Tragic Sandwich

Food. Family. Fun.

Life With Father

Bio Girl has a post about the father-daughter weekend her dad requested for his birthday. It sounds like a great weekend–and a wonderful birthday gift.

I did something similar, although it wasn’t for a birthday. Mr. Sandwich and I dated long-distance for our entire dating relationship–he lived in L.A., and I lived in New Jersey. When we got married, we figured that people were going to have to travel no matter where we held the ceremony.

So we held it in San Antonio, where my dad lived. My dad was our wedding planner (much of his career was spent in project management, and he spent 30 years in the Army, so this meant that he had a budget, a schedule, a goal, and protocol–it was a natural fit). He and I have very similar taste, so it was easy for me to delegate, well, pretty much everything, particularly since I was halfway across the country.

The bikes were my idea, but he’s the one who painted one of them red.

But there’s always more to do, and I had to move across the country anyhow, so I gave notice at work for a date one month prior to the wedding and moved home.

The movers emptied my New Jersey apartment, and I spent a day cleaning. The next day, I went to the airport and picked up my dad. The two of us spent several days (3 or 4, maybe?) on a father-daughter road trip, driving back to San Antonio. While our overall goal was to cover miles, we also took one “detour” each day–such as when we passed through Maryland and swung by the house that he and my mom had bought after I was born.

Honestly, I don’t remember the route we took south of Richmond–did we take I-85 because it was more direct, or I-95 because we were less likely to encounter snow? (Although it did snow at one point in Virginia and/or North Carolina.) What I do remember is the moment when my father, a lifelong objector to any kind of “potty humor,” suddenly started singing “The Diarrhea Song.” It felt like a crazy, tacit acknowledgement of my adult status–he could now be silly and crass without having to worry about the example he might be setting. At other points we recounted family stories and debated political issues. (Clearly, we have range.)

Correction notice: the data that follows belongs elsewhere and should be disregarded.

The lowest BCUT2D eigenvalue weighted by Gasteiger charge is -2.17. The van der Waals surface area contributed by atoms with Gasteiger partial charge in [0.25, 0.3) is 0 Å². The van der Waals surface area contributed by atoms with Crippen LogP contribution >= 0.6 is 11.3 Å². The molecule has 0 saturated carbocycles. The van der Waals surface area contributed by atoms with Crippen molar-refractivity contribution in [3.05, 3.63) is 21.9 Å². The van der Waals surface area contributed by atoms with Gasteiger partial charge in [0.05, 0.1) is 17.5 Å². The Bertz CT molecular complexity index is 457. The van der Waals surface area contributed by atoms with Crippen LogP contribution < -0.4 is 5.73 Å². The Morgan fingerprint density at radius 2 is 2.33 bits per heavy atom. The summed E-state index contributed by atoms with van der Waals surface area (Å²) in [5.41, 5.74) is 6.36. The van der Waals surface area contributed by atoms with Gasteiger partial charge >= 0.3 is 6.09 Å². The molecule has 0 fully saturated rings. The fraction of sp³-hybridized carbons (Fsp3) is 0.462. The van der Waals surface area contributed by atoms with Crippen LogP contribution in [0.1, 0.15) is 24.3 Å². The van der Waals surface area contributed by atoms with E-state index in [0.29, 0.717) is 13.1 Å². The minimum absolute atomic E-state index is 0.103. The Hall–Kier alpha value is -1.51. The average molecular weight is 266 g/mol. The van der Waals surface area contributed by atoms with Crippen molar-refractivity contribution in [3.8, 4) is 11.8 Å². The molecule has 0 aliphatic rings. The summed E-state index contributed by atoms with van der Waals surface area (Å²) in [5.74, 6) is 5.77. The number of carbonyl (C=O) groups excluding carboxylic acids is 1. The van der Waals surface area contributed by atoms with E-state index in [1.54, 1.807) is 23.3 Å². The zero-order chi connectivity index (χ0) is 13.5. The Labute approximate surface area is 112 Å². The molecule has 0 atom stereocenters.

Once back in San Antonio, we began the final days of wedding planning in earnest–fittings, printing the programs for the church and the table cards for the reception, ordering the custom dark chocolate wedding favors (the chocolatier was another retired Army officer, so let’s all agree to lay down our stereotypes and go home), and more. My dad pointed out that it would be very easy to get overwhelmed by planning, so every day we rented a movie that had nothing to do with weddings. It was a great month, and I’m so glad that I spent it that way. Even then, I said, “I’m never going to look back and say, ‘Wow, I really wish I’d worked a few more weeks.'”

So when Bio Girl says, “You never outgrow your parents,” I know exactly what she means. And I totally agree.

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12 thoughts on “Life With Father

  1. I love it! It is so great to see someone have such a fabulous relationship. Thanks for sharing.

  2. This is so sweet. It makes me a little teary-eyed. My dad is also a military guy, and though we’ve had moments in our lives where distance separated us, we’ve rebuilt our relationship. It’s a beautiful thing to be able to laugh and just enjoy your dad’s company. 🙂

  3. Awww that’s beautiful. I am close to my dad too. He just turned 88 in April and is still in excellent health and even still drives, but I won’t ride with him! 🙂

    • I remember my mother making a similar decision about her father, when we helped him move to San Antonio from his home in California–she told my brother and me that under no circumstances were we to be in a car if my grandfather was the driver!

      • Yeah, I really worry about dad driving, but he’s stubborn and fiercely independent. And WA just renewed his license another 5 years 🙂

      • My grandfather was blind in one eye, and my mom thought, “Well, he’ll fail the vision test, and they won’t issue him a license, and I won’t have to worry about it.” But he passed the test and got his license, and there was nothing she could do except try to minimize the amount of driving he did. Finally, when he turned 90, his doctor told him that it was time to stop driving. We were very relieved that he listened to the doctor, because we knew he wouldn’t listen to us. (He was in most things very reasonable, but we knew that would be one of the rare exceptions!)

  4. This is really sweet. It’s the kind of relationship I’d love to have with my own kiddo.

  5. I love this story. My wedding had a project plan, too. And a spreadsheet that calculated the number of guests based on a formula that tried to account for the probability that each person would come (we had a destination wedding, and had to give the venue a rough guest count before we had all the RSVPs in).

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